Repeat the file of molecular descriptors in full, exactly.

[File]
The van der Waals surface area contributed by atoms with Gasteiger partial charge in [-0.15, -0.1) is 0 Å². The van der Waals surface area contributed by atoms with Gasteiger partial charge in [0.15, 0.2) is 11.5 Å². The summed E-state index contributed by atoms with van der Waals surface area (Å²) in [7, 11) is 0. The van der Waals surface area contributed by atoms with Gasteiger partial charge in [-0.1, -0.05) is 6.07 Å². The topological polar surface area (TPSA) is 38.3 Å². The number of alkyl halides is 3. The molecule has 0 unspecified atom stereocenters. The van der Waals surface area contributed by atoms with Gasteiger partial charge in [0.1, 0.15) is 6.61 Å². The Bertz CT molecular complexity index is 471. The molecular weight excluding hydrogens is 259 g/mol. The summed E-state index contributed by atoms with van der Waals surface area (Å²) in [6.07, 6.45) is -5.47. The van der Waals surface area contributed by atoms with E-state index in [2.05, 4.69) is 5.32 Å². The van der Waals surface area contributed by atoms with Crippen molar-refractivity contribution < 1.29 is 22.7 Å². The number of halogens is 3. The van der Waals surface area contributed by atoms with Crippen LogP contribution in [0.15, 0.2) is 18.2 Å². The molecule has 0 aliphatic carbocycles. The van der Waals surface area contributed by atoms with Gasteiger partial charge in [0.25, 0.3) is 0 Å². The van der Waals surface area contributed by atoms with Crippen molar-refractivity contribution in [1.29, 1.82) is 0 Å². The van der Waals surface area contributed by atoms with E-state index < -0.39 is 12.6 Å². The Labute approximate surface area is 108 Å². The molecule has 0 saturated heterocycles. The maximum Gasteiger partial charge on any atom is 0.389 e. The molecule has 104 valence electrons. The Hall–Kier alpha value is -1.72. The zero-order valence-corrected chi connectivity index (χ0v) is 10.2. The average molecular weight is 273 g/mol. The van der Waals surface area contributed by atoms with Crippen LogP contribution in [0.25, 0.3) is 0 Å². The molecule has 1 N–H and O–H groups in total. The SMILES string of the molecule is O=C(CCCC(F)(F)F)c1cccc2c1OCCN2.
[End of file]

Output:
The van der Waals surface area contributed by atoms with Gasteiger partial charge in [-0.15, -0.1) is 0 Å². The van der Waals surface area contributed by atoms with Gasteiger partial charge in [0.15, 0.2) is 11.5 Å². The summed E-state index contributed by atoms with van der Waals surface area (Å²) in [7, 11) is 0. The van der Waals surface area contributed by atoms with Gasteiger partial charge in [-0.1, -0.05) is 6.07 Å². The topological polar surface area (TPSA) is 38.3 Å². The number of alkyl halides is 3. The molecule has 0 unspecified atom stereocenters. The van der Waals surface area contributed by atoms with Gasteiger partial charge in [0.1, 0.15) is 6.61 Å². The Bertz CT molecular complexity index is 471. The molecular weight excluding hydrogens is 259 g/mol. The summed E-state index contributed by atoms with van der Waals surface area (Å²) in [6.07, 6.45) is -5.47. The van der Waals surface area contributed by atoms with E-state index in [2.05, 4.69) is 5.32 Å². The van der Waals surface area contributed by atoms with Crippen molar-refractivity contribution < 1.29 is 22.7 Å². The number of halogens is 3. The van der Waals surface area contributed by atoms with Crippen LogP contribution in [0.15, 0.2) is 18.2 Å². The molecule has 0 aliphatic carbocycles. The van der Waals surface area contributed by atoms with Gasteiger partial charge in [0.25, 0.3) is 0 Å². The van der Waals surface area contributed by atoms with Crippen molar-refractivity contribution in [1.29, 1.82) is 0 Å². The van der Waals surface area contributed by atoms with E-state index < -0.39 is 12.6 Å². The Labute approximate surface area is 108 Å². The molecule has 0 saturated heterocycles. The maximum Gasteiger partial charge on any atom is 0.389 e. The molecule has 104 valence electrons. The Hall–Kier alpha value is -1.72. The zero-order valence-corrected chi connectivity index (χ0v) is 10.2. The average molecular weight is 273 g/mol. The van der Waals surface area contributed by atoms with Crippen LogP contribution in [0.25, 0.3) is 0 Å². The molecule has 1 N–H and O–H groups in total. The SMILES string of the molecule is O=C(CCCC(F)(F)F)c1cccc2c1OCCN2.